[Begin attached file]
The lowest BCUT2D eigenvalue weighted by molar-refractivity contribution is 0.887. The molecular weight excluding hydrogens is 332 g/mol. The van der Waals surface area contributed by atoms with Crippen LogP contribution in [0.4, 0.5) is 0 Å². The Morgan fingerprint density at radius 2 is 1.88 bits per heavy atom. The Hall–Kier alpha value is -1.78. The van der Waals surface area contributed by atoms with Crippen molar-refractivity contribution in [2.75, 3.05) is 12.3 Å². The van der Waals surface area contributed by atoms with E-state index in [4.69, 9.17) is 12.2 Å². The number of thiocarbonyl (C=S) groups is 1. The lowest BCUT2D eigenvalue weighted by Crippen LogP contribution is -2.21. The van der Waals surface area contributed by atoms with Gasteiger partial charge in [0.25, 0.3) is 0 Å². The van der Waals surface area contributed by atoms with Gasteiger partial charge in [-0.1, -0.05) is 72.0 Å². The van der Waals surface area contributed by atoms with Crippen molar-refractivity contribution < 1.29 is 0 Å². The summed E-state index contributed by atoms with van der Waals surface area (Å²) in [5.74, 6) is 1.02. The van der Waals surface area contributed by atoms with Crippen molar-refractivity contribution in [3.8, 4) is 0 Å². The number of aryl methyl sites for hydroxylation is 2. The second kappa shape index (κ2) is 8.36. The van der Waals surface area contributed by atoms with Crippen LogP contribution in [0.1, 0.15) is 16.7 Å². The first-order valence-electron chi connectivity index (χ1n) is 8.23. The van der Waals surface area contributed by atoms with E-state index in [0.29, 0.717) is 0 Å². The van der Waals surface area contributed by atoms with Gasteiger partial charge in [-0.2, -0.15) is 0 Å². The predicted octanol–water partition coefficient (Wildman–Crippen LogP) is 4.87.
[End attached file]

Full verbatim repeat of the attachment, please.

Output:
The lowest BCUT2D eigenvalue weighted by molar-refractivity contribution is 0.887. The molecular weight excluding hydrogens is 332 g/mol. The van der Waals surface area contributed by atoms with Crippen LogP contribution in [0.4, 0.5) is 0 Å². The Morgan fingerprint density at radius 2 is 1.88 bits per heavy atom. The Hall–Kier alpha value is -1.78. The van der Waals surface area contributed by atoms with Crippen molar-refractivity contribution in [2.75, 3.05) is 12.3 Å². The van der Waals surface area contributed by atoms with E-state index in [4.69, 9.17) is 12.2 Å². The number of thiocarbonyl (C=S) groups is 1. The lowest BCUT2D eigenvalue weighted by Crippen LogP contribution is -2.21. The van der Waals surface area contributed by atoms with Gasteiger partial charge in [0.25, 0.3) is 0 Å². The van der Waals surface area contributed by atoms with Gasteiger partial charge in [-0.1, -0.05) is 72.0 Å². The van der Waals surface area contributed by atoms with Crippen molar-refractivity contribution < 1.29 is 0 Å². The summed E-state index contributed by atoms with van der Waals surface area (Å²) in [5.74, 6) is 1.02. The van der Waals surface area contributed by atoms with Crippen molar-refractivity contribution in [3.8, 4) is 0 Å². The number of aryl methyl sites for hydroxylation is 2. The second kappa shape index (κ2) is 8.36. The van der Waals surface area contributed by atoms with Crippen LogP contribution in [0.1, 0.15) is 16.7 Å². The first-order valence-electron chi connectivity index (χ1n) is 8.23. The van der Waals surface area contributed by atoms with E-state index in [0.29, 0.717) is 0 Å². The van der Waals surface area contributed by atoms with Gasteiger partial charge in [-0.2, -0.15) is 0 Å². The predicted octanol–water partition coefficient (Wildman–Crippen LogP) is 4.87.